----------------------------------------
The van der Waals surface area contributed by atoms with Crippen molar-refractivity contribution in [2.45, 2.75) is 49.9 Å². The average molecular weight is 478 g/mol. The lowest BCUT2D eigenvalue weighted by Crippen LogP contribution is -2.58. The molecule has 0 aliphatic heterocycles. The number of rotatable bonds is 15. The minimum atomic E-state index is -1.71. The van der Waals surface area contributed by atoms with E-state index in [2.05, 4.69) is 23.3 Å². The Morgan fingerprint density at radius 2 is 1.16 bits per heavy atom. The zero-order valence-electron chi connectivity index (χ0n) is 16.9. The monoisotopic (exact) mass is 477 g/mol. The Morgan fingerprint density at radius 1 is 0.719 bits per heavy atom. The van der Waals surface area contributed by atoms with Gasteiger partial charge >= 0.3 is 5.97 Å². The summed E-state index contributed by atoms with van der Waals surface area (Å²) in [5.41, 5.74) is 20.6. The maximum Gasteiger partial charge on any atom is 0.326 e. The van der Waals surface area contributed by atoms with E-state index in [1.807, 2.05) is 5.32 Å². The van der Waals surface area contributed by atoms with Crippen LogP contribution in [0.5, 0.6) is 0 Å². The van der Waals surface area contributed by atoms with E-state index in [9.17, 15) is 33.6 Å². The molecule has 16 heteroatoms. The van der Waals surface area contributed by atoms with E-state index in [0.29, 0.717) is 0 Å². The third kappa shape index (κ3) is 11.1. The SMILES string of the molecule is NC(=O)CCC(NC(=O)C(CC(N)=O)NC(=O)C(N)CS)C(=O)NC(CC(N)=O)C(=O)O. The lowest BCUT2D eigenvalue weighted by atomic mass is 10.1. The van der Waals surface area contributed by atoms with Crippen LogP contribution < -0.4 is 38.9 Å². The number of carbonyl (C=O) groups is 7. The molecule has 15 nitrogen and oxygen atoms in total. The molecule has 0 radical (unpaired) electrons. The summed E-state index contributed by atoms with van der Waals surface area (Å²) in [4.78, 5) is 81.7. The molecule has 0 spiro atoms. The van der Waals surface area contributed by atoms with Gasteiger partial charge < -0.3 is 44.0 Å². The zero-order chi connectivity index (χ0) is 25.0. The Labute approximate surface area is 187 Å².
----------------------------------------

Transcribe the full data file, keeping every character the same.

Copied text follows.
The van der Waals surface area contributed by atoms with Crippen molar-refractivity contribution in [2.45, 2.75) is 49.9 Å². The average molecular weight is 478 g/mol. The lowest BCUT2D eigenvalue weighted by Crippen LogP contribution is -2.58. The molecule has 0 aliphatic heterocycles. The number of rotatable bonds is 15. The minimum atomic E-state index is -1.71. The van der Waals surface area contributed by atoms with E-state index in [2.05, 4.69) is 23.3 Å². The Morgan fingerprint density at radius 2 is 1.16 bits per heavy atom. The zero-order valence-electron chi connectivity index (χ0n) is 16.9. The monoisotopic (exact) mass is 477 g/mol. The Morgan fingerprint density at radius 1 is 0.719 bits per heavy atom. The van der Waals surface area contributed by atoms with Gasteiger partial charge >= 0.3 is 5.97 Å². The summed E-state index contributed by atoms with van der Waals surface area (Å²) in [5.41, 5.74) is 20.6. The maximum Gasteiger partial charge on any atom is 0.326 e. The van der Waals surface area contributed by atoms with E-state index in [1.807, 2.05) is 5.32 Å². The van der Waals surface area contributed by atoms with Crippen LogP contribution in [0.5, 0.6) is 0 Å². The van der Waals surface area contributed by atoms with E-state index in [9.17, 15) is 33.6 Å². The molecule has 16 heteroatoms. The van der Waals surface area contributed by atoms with E-state index in [0.29, 0.717) is 0 Å². The third kappa shape index (κ3) is 11.1. The SMILES string of the molecule is NC(=O)CCC(NC(=O)C(CC(N)=O)NC(=O)C(N)CS)C(=O)NC(CC(N)=O)C(=O)O. The lowest BCUT2D eigenvalue weighted by atomic mass is 10.1. The van der Waals surface area contributed by atoms with Crippen LogP contribution < -0.4 is 38.9 Å². The number of carbonyl (C=O) groups is 7. The molecule has 15 nitrogen and oxygen atoms in total. The molecule has 0 radical (unpaired) electrons. The summed E-state index contributed by atoms with van der Waals surface area (Å²) in [4.78, 5) is 81.7. The molecule has 0 spiro atoms. The van der Waals surface area contributed by atoms with Gasteiger partial charge < -0.3 is 44.0 Å². The zero-order chi connectivity index (χ0) is 25.0. The Labute approximate surface area is 187 Å².